Monday, September 18, 2017

Looking Down



Based on Luke 19:1–10

     “Hey Zacchaeus, how’s the weather down there?” The kids giggled as they ran away. Another short joke. He’d heard them all a thousand times. Children should treat adults with more respect. Especially successful businessmen, like himself. But these little monsters probably took their cues from their parents. Everyone turned up their noses at tax collectors. Most adults spat out the job title like a curse word.  

Monday, September 4, 2017

Laughter in the Doctor's Office


I was sitting in the oncology waiting room for a follow-up visit after surgery. I hadn’t started chemotherapy or radiation yet, and was waiting to meet with the doctor to get clearance to begin treatment. It was a small waiting room and everyone looked very serious--cancer is serious business. We were mostly avoiding eye contact with each other as if in the hallway waiting to meet our elementary school principal, knowing we were in big trouble.
     In the middle of this bleakness my brother whispered in my ear, “You can have my hair.” What? “You can have my hair. When you lose yours, you can have mine.” I looked at his golden head. He was wearing his long hair in a very nice style fresh from Los Angeles. I pictured myself for a moment with his hair, my face with his flowing locks. Then we both cracked up.

Monday, August 21, 2017

Am I Prejudice?



In 1994, somewhere between five hundred thousand and one million people were murdered in Rwanda during the genocide against the Tutsi people. I was twenty-four years old. I heard the stories on the news. I prayed for them. But I felt distant from their circumstances.
Years later I met a missionary who had lived in Rwanda. During that tragic season in Rwanda’s history, she and her family and a small group of expatriates were holed up in a government building protected by the French military. As they waited for evacuation, a few Tutsi waited with them.
The building was on a hill.
As they waited they heard chanting. It started low at first, and then grew louder. A guttural, tribal war cry. The missionary shuddered as she remembered the sound. A group of Hutu armed with machetes was making its way up the hill, killing all the Tutsi in its path.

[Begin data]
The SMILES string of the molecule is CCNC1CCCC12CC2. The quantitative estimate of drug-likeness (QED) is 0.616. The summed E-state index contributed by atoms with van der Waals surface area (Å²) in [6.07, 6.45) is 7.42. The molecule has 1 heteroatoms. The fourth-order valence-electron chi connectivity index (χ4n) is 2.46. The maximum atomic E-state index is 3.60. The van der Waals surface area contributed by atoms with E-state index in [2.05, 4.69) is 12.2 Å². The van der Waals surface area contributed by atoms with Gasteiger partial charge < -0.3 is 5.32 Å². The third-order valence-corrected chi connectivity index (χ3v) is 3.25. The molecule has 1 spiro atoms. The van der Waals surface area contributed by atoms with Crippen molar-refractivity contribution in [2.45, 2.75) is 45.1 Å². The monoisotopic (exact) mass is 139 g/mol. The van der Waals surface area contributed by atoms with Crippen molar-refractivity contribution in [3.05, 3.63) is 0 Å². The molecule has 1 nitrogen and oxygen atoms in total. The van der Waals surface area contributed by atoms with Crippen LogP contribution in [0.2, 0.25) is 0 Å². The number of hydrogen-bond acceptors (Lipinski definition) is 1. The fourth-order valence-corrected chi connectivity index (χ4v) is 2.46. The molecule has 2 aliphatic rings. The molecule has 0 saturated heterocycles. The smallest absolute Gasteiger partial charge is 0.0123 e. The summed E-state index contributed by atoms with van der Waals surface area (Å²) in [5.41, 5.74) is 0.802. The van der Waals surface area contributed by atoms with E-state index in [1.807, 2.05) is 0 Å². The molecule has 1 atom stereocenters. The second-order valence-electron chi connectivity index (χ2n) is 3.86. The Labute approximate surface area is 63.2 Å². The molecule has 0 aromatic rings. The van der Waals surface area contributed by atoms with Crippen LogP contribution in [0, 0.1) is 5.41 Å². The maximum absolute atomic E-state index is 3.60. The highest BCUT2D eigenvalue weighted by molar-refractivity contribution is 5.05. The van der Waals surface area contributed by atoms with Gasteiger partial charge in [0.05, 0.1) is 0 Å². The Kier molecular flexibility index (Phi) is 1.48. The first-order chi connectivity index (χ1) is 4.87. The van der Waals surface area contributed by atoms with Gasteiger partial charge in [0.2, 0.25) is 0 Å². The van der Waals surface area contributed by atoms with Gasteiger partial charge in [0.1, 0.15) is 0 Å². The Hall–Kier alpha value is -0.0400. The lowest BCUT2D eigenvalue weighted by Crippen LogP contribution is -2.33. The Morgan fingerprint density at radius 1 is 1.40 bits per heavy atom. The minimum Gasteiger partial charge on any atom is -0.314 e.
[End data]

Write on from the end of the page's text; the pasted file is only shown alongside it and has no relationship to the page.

Weeks before, the Hutu and Tutsi worshipped together in the same small church. But that day, neighbors were murdering neighbors.

Monday, August 7, 2017

Free



Based on Mark 5:24–34.

How many years had passed since she felt normal? She’d lost track. The doctor appointments, trial medications, and quack therapies all merged into one long blur of disappointment. She just kept getting worse … and her pocketbook more empty.

Monday, July 24, 2017

Losing Heart



Amy was always a good fighter. When we were young we would do physical battle. It would start out as a wrestling match, sparring, a test of our strength. Then one blow would fall a little too fiercely and war would break loose. I distinctly remember Amy’s mom admonishing us, “Little girls should not fight.”
One winter we built an igloo on Amy’s front lawn. It was a glorious snow dome with one room and a tunnel door. We enjoyed it immensely until we got mad at each other, probably over something trivial. Then Amy said I couldn’t play in the snow fort anymore. “But I helped build it” I said. “It is on my property” she countered. War. Punches flew. Half nelsons, full nelsons. Tumbling, tumbling, tumbling right through the roof of our snow fort. It was destroyed.
Amy was fierce, a worthy opponent. That is why it was particularly hard to hear defeat in her voice during some of the difficult days of her illness.

Monday, July 10, 2017

The Man in the Ceiling



Based on Luke 5:17–26

He felt ridiculous and thought his situation ludicrous. Yet, he knew life was often compiled of absurdities. He was a keen observer of his world, often blending into the background, privy to the actions people concealed from others. 
Perhaps they believed his presence merely a background prop, a non-threat. He understood. He rarely drew attention to himself, his body continually still. He was paralyzed. Yet though his body was useless, his mind was active. So as the people passed by, some treating him as nothing more than a piece of furniture, he took it all in: their movements, nuances, lilting steps or self-assured heavy footfalls.

Monday, June 26, 2017

Tattoed



     I went to my first radiology appointment and sat in the exam room with the nurse. She explained the procedure and asked, “Any questions?” No. By this time I had adopted the philosophy that if I didn’t ask questions there would be no answers I didn’t want to hear.